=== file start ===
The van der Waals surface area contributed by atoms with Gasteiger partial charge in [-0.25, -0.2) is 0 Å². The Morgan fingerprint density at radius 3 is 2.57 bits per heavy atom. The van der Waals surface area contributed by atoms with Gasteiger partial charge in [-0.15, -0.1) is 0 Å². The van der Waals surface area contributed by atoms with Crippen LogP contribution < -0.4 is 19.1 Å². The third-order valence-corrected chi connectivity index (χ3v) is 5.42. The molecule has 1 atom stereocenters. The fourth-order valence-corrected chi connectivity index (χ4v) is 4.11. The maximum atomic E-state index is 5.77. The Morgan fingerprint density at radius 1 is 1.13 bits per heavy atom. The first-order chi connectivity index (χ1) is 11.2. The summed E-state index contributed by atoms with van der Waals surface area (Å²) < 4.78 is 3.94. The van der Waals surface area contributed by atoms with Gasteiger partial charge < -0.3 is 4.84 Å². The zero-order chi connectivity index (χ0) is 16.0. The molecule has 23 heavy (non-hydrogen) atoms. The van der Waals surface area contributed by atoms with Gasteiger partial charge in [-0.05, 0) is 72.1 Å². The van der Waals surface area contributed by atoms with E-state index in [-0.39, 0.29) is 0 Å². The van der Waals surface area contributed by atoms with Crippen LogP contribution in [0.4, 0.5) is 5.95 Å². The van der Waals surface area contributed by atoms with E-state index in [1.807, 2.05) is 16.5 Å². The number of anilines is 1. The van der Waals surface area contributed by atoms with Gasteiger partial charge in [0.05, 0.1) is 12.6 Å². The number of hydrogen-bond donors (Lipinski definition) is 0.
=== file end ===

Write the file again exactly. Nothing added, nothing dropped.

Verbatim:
The van der Waals surface area contributed by atoms with Gasteiger partial charge in [-0.25, -0.2) is 0 Å². The Morgan fingerprint density at radius 3 is 2.57 bits per heavy atom. The van der Waals surface area contributed by atoms with Gasteiger partial charge in [-0.15, -0.1) is 0 Å². The van der Waals surface area contributed by atoms with Crippen LogP contribution < -0.4 is 19.1 Å². The third-order valence-corrected chi connectivity index (χ3v) is 5.42. The molecule has 1 atom stereocenters. The fourth-order valence-corrected chi connectivity index (χ4v) is 4.11. The maximum atomic E-state index is 5.77. The Morgan fingerprint density at radius 1 is 1.13 bits per heavy atom. The first-order chi connectivity index (χ1) is 11.2. The summed E-state index contributed by atoms with van der Waals surface area (Å²) < 4.78 is 3.94. The van der Waals surface area contributed by atoms with Gasteiger partial charge < -0.3 is 4.84 Å². The zero-order chi connectivity index (χ0) is 16.0. The molecule has 23 heavy (non-hydrogen) atoms. The van der Waals surface area contributed by atoms with Gasteiger partial charge in [-0.05, 0) is 72.1 Å². The van der Waals surface area contributed by atoms with E-state index in [-0.39, 0.29) is 0 Å². The van der Waals surface area contributed by atoms with Crippen LogP contribution in [0.4, 0.5) is 5.95 Å². The van der Waals surface area contributed by atoms with E-state index in [1.807, 2.05) is 16.5 Å². The number of anilines is 1. The van der Waals surface area contributed by atoms with Gasteiger partial charge in [0.05, 0.1) is 12.6 Å². The number of hydrogen-bond donors (Lipinski definition) is 0.